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Stephanie Kwolek, the Chemist Who Invented Kevlar

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Stephanie Kwolek, the Chemist Who Invented Kevlar


Stephanie Kwolek was born on 31st July 1923. She was the daughter of two Polish immigrants. Her father was an amateur naturalist whom she learned her love of science from, on their long walks through the woods together, identifying plants and wildlife.

He passed away when Kwolek was just ten years old.

She learned her love of textiles and fiber arts from her mother who was a seamstress. At a young age, she considered a career in fashion, but her mother warned that she was too much of a perfectionist to be a designer. Instead, Kwolek chose chemistry, a field for perfectionists if there ever was one.

It seems perfectly logical that she would end up as a textile chemist, but that wasn’t Kwolek’s original plan. After receiving her bachelor’s degree in chemistry in 1946, she was looking for a temporary job to help her raise the money for medical school. But in the lab, Kwopek became fascinated by polymer chemistry and decided to stay.

Nine years later, in 1965, Kwolek was trying to develop light, strong, rigid fibers to replace the steel wires used in car tires at the time. DuPont, a chemical company Kwolek was working with could see a gasoline shortage looming (it finally hit with a vengeance in 1973) and engineers thought a lighter, stronger material in tires could help improve cars’ gas mileage.

Kwolek’s workday at the lab consisted mostly of dissolving long chains of molecules called polyamides — the same type of synthetic polymer used to make materials like nylon — and then running the solution through a machine that would spin it into a fiber. At the time, the molecules DuPont was working with had to be melted at nearly 400 degrees Fahrenheit to be spun, and the heating made the fiber too weak and floppy for the job DuPont’s engineers had in mind. Kwolek’s job was to find a version that could be spun at lower temperatures.

Even Kwolek was surprised when a batch of dissolved polyamides produced a milky, runny liquid solution instead of the clear, syrup-thick solution she expected. But instead of throwing it out as a bad batch or rejecting that molecule as a nonstarter, the chemist whose mother had once told her she was too much a perfectionist decided to give the weird, cloudy solution a try. The result was the strongest, stiffest fiber anyone had seen so far. Today, most of us know it as Kevlar.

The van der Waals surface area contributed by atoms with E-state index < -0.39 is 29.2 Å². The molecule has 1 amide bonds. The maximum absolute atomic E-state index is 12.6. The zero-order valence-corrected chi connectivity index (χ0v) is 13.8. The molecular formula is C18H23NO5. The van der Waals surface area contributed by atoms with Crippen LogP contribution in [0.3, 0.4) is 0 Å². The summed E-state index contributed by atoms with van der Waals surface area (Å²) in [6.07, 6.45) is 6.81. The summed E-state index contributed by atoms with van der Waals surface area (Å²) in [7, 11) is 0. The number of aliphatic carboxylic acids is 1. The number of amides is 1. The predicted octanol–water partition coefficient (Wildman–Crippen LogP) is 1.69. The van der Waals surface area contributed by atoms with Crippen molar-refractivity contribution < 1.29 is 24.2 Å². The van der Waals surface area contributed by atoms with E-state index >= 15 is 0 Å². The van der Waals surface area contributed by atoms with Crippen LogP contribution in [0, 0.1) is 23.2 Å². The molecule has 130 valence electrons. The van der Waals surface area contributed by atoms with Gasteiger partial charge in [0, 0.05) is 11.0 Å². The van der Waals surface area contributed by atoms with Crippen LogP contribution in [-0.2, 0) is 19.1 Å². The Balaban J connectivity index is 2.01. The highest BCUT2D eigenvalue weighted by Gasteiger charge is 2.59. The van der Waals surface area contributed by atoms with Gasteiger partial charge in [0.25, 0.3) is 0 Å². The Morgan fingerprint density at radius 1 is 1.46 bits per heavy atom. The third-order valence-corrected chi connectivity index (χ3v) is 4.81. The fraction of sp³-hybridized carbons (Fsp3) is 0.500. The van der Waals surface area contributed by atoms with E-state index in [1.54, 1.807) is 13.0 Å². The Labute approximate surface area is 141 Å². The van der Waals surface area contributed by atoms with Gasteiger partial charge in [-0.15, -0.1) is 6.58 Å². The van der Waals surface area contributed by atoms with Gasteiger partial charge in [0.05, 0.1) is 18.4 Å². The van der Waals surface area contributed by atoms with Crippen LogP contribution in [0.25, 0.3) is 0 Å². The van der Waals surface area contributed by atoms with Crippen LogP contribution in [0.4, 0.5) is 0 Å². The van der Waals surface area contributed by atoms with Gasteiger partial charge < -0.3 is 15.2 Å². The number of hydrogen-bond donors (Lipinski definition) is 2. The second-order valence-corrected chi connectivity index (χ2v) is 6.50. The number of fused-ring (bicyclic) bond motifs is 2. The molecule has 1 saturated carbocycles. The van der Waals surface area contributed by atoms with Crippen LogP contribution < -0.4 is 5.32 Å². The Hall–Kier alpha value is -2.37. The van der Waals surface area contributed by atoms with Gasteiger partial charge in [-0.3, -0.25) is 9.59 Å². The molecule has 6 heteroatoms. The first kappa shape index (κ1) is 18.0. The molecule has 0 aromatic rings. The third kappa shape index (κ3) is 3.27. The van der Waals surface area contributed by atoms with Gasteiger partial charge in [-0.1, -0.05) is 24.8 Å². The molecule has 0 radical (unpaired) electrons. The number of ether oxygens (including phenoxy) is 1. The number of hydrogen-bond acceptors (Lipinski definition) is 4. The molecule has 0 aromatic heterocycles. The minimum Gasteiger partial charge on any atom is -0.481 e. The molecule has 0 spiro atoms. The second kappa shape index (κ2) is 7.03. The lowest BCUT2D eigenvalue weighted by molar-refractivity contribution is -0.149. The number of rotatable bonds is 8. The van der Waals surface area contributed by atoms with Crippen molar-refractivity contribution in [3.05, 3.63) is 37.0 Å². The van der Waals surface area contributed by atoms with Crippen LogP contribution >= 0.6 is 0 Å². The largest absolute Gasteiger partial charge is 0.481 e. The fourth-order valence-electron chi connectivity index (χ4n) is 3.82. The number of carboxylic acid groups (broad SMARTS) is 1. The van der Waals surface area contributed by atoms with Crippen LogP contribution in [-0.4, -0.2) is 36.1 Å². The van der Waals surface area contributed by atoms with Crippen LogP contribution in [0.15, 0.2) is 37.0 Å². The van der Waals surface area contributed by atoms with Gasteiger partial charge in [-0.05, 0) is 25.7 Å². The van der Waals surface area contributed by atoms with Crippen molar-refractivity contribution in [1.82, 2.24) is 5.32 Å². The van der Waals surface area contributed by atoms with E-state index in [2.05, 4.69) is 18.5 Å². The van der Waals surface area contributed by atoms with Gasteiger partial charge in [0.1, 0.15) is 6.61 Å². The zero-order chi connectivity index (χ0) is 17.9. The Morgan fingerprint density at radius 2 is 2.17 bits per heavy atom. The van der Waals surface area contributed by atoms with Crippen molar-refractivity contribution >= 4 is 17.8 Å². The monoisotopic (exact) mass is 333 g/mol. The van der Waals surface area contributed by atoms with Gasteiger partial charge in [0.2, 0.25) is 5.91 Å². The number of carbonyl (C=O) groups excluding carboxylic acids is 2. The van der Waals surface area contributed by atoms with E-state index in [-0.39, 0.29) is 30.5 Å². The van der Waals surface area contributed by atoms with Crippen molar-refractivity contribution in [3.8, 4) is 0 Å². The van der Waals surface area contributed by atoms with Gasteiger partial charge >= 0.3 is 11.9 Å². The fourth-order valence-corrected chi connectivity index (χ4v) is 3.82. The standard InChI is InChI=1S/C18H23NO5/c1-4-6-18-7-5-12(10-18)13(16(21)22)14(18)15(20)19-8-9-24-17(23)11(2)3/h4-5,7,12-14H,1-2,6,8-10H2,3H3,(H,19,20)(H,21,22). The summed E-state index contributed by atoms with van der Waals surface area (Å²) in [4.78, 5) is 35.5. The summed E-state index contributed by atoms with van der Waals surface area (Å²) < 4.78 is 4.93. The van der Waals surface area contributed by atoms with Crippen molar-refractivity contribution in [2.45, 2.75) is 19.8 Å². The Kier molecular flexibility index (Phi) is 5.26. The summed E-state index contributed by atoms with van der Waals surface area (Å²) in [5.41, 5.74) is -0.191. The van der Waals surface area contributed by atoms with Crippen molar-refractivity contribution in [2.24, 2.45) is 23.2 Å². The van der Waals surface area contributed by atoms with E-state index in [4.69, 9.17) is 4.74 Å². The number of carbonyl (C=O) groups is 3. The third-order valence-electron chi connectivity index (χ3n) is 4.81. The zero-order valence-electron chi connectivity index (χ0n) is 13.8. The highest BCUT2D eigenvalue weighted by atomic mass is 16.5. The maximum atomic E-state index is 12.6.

Kevlar works because, under the right conditions, the molecules arrange themselves end-to-end, parallel to the length of the fiber, and form strong hydrogen bonds between the molecule chains. The resulting material is five times stronger than an equal weight of steel but lighter than fiberglass, and it could withstand high temperatures.

Kwolek had developed exactly the material her bosses at DuPont were looking for, but it turned out that she’d done even more than that. Bulletproof vests and body armor made from Kevlar and related materials have saved the lives of thousands of armed service members, law enforcement officers, and others over the last few decades. The material is also used in the boots that firefighters wear with their bunker gear, in spacecraft components, in the gloves that protect cooks’ fingers from kitchen knives, and in skis, tennis rackets, and ropes.

After her discovery, Kwolek spent the next 20 years at DuPont, which put her in charge of polymer research at its Pioneering Lab. She retired in 1986 but continued to consult for her old employer, while also serving on committees for the National Academy of Sciences and the National Research Council.

Stephanie Kwolek died in 2014, at the age of 90.

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